With summer coming, it's only a matter of time before the smells and tastes of barbecued foods dominate the neighborhood. But there's a downside to grilling that can literally get under your skin. In a study appearing in Environmental Science & Technology, scientists report that skin is a more important pathway for uptake of cancer-causing compounds produced during barbecuing than inhalation. They also found that clothing cannot fully protect individuals from this exposure.
PROVIDENCE, R.I. [Brown University] -- Most renderings and reconstructions of pterodactyls and other extinct flying reptiles show a flight pose much like that of bats, which fly with their hind limbs splayed wide apart. But a new method for inferring how ancient animals might have moved their joints suggests that pterosaurs probably couldn't strike that pose.
Despite stereotypes that paint millennials as "all technology, all the time," young people may still prefer curling up with a paper book over their e-reader -- even more so than their older counterparts -- according to a new study from the University of Arizona that explores consumers' psychological perceptions of e-book ownership.
The study also found that adult consumers across all age groups perceive ownership of e-books very differently than ownership of physical books, and this could have important implications for those in the business of selling digital texts.
Believe it or not -- it's in our nature to cooperate with one another, even when cheating may be more profitable. Social cooperation is common in every scale of life, from the simplest bacterial films and multicellular tissues to insect colonies and nation-states, where individuals prioritize the common good over personal gain, even when the two might conflict. Scientists have long wondered how social cooperation could evolve and persist, since "survival of the fittest" often favors cheaters that multiply at the expense of others.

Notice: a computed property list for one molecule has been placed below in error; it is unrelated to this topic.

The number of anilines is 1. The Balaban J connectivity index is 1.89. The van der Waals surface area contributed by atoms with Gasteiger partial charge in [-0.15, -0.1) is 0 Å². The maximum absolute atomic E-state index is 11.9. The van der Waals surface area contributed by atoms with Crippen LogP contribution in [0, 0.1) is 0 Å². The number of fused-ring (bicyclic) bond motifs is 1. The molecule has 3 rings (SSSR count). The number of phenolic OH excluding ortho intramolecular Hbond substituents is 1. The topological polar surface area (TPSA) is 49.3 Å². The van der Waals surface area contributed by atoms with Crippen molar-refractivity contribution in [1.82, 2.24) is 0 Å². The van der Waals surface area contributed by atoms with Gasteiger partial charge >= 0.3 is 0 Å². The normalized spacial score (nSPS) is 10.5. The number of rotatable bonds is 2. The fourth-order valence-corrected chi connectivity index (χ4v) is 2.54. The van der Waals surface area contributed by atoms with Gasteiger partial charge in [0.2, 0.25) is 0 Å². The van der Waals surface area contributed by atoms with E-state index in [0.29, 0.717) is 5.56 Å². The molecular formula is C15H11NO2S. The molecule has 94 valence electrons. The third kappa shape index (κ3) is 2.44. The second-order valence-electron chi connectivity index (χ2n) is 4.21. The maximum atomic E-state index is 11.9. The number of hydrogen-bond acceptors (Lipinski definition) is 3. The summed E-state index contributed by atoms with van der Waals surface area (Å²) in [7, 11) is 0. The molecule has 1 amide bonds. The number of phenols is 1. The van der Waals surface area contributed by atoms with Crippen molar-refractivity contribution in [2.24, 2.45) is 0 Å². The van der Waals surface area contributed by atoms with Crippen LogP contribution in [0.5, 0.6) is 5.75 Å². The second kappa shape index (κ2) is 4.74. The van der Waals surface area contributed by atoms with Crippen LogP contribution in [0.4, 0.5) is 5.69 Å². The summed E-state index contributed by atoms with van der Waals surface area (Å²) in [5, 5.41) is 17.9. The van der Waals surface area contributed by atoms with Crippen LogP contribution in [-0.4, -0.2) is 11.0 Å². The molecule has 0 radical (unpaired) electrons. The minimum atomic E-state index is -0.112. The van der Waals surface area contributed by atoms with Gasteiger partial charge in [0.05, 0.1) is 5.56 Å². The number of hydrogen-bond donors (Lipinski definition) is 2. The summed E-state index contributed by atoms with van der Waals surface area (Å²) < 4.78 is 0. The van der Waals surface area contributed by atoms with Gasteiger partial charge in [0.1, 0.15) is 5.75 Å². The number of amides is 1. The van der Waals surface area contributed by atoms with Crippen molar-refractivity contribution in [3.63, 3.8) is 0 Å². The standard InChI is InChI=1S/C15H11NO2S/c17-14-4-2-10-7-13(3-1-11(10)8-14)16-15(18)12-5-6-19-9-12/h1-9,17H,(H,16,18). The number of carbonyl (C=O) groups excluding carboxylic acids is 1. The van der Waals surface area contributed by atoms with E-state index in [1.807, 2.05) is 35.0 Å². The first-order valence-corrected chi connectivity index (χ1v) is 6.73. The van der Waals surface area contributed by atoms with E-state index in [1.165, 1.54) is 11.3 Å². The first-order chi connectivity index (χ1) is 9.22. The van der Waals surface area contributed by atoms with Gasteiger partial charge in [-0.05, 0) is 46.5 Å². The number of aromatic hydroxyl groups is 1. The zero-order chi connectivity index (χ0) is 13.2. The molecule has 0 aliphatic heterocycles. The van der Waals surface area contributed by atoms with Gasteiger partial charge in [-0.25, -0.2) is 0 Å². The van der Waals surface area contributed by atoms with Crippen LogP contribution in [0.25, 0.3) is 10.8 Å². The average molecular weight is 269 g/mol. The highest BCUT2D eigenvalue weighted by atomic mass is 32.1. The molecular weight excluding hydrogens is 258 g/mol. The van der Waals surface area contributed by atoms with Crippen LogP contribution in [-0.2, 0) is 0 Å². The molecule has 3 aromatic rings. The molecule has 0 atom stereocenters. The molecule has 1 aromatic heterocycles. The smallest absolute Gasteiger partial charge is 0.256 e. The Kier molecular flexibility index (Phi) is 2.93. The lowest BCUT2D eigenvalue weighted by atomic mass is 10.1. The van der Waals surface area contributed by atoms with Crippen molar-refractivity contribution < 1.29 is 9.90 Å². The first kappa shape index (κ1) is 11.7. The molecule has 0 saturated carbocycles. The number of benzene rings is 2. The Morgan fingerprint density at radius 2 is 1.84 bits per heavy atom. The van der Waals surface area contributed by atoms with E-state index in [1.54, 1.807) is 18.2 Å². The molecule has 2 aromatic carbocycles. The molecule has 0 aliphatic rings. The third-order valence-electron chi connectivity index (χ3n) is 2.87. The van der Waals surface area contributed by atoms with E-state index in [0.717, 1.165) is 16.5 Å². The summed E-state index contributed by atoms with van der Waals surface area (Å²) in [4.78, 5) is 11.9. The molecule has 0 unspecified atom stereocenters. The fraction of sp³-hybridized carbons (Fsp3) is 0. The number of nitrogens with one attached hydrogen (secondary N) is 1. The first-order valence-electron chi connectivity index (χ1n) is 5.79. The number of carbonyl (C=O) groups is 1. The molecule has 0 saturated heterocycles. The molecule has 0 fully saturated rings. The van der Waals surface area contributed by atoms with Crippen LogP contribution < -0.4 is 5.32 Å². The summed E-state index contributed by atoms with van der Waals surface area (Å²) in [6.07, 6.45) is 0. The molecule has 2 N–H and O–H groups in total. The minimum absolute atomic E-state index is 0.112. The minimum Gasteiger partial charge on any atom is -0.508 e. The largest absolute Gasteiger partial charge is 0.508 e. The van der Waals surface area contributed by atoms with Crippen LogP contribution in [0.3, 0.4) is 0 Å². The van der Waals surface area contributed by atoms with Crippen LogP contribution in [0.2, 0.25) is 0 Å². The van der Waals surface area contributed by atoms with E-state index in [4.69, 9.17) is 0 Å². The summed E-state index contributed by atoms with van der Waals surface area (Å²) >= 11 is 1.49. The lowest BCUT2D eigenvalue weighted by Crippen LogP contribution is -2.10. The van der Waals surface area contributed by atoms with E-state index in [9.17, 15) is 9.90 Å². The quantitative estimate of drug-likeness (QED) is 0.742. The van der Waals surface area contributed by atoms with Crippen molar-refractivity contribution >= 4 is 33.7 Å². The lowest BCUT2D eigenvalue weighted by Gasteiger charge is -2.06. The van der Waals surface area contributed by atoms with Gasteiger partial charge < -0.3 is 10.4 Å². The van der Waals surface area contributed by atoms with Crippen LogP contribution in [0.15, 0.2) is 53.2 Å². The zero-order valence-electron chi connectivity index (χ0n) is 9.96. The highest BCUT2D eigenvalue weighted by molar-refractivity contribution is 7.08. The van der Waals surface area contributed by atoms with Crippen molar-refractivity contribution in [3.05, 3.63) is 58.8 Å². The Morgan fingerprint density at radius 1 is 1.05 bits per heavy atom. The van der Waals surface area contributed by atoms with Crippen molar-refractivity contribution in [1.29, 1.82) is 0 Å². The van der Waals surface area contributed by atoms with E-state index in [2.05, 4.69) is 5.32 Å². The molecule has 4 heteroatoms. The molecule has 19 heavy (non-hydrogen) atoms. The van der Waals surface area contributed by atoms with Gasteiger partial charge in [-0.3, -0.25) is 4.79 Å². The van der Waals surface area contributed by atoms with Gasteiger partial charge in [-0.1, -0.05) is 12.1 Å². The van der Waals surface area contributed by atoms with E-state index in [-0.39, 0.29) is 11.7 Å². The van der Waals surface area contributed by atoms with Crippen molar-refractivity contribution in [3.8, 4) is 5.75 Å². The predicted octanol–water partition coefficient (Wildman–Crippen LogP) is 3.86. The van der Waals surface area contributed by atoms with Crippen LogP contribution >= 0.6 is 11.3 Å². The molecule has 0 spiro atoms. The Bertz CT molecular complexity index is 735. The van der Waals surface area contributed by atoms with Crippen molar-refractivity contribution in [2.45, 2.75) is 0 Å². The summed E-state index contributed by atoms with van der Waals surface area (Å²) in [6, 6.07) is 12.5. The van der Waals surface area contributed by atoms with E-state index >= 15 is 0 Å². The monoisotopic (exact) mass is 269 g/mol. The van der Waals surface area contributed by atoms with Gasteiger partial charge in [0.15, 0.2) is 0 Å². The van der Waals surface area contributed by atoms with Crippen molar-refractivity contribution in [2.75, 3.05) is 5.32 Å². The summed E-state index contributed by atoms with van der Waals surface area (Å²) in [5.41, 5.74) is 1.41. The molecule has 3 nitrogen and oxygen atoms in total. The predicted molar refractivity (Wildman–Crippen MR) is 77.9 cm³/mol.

CAMBRIDGE, Mass. - A study by MIT researchers has uncovered a new way of telling how well people are learning English: tracking their eyes.
That's right. Using data generated by cameras trained on readers' eyes, the research team has found that patterns of eye movement -- particularly how long people's eyes rest on certain words -- correlate strongly with performance on standardized tests of English as a second language.
Charlottesville, VA (May 22, 2018). When was the last time you watched a Michael Jackson music video? If your answer is "never" or "not for quite a while," you are really missing a treat. According to Rolling Stone, "No single artist ... shaped, innovated or defined the medium of 'music video' more than Michael Jackson."
The United States is increasingly diverse ethnically and racially. Studies have shown that for young people, simply being around peers from different ethnic and racial backgrounds may not be enough to improve attitudes toward and relationships with other groups. Instead, children and adolescents also need to value spending time and forming relationships with peers from diverse groups.
Children as young as age three are able to make judgements about who owns an object based on its location, according to a study from the University of Waterloo.
The findings also show that children can sense an item's ownership without seeing someone interact with it. They intuitively know who owns an item, even if their parents have not pointed that out to them.
URBANA, Ill. - Research has shown that consistently not getting enough sleep, or getting poor quality sleep, can put you at risk for a number of health conditions. But how does sleep, or the lack of it, affect how you parent?
Portland State University researchers who published an article three years ago in the New England Journal of Medicine about the presence of previously undiscovered forms of formaldehyde in e-cigarette vapor revisited their research and found that formaldehyde risks were even higher than they originally thought.